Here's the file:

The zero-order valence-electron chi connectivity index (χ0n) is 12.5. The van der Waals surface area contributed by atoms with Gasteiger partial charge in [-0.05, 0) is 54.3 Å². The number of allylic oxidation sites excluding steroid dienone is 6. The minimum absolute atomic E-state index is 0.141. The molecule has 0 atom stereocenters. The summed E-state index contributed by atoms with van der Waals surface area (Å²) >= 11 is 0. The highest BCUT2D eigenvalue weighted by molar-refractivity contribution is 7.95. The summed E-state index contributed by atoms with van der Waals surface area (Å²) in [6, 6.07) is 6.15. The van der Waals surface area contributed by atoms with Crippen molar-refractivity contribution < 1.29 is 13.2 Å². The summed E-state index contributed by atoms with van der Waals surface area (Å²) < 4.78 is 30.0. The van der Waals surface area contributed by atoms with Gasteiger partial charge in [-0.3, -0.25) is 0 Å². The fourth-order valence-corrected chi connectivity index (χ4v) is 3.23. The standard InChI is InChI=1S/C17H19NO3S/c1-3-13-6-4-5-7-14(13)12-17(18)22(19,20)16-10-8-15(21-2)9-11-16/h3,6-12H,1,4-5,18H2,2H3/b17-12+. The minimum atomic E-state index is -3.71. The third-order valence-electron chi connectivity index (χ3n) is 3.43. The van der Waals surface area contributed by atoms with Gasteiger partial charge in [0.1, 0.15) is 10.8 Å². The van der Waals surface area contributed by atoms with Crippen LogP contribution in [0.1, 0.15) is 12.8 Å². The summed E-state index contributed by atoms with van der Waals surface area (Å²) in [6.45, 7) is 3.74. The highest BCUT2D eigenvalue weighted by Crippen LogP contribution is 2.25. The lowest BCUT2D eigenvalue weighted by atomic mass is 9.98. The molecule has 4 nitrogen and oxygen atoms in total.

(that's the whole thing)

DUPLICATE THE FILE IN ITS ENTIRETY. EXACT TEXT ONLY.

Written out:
The zero-order valence-electron chi connectivity index (χ0n) is 12.5. The van der Waals surface area contributed by atoms with Gasteiger partial charge in [-0.05, 0) is 54.3 Å². The number of allylic oxidation sites excluding steroid dienone is 6. The minimum absolute atomic E-state index is 0.141. The molecule has 0 atom stereocenters. The summed E-state index contributed by atoms with van der Waals surface area (Å²) >= 11 is 0. The highest BCUT2D eigenvalue weighted by molar-refractivity contribution is 7.95. The summed E-state index contributed by atoms with van der Waals surface area (Å²) in [6, 6.07) is 6.15. The van der Waals surface area contributed by atoms with Crippen molar-refractivity contribution < 1.29 is 13.2 Å². The summed E-state index contributed by atoms with van der Waals surface area (Å²) < 4.78 is 30.0. The van der Waals surface area contributed by atoms with Gasteiger partial charge in [-0.3, -0.25) is 0 Å². The fourth-order valence-corrected chi connectivity index (χ4v) is 3.23. The standard InChI is InChI=1S/C17H19NO3S/c1-3-13-6-4-5-7-14(13)12-17(18)22(19,20)16-10-8-15(21-2)9-11-16/h3,6-12H,1,4-5,18H2,2H3/b17-12+. The minimum atomic E-state index is -3.71. The third-order valence-electron chi connectivity index (χ3n) is 3.43. The van der Waals surface area contributed by atoms with Gasteiger partial charge in [0.1, 0.15) is 10.8 Å². The van der Waals surface area contributed by atoms with Crippen LogP contribution in [0.1, 0.15) is 12.8 Å². The summed E-state index contributed by atoms with van der Waals surface area (Å²) in [6.45, 7) is 3.74. The highest BCUT2D eigenvalue weighted by Crippen LogP contribution is 2.25. The lowest BCUT2D eigenvalue weighted by atomic mass is 9.98. The molecule has 4 nitrogen and oxygen atoms in total.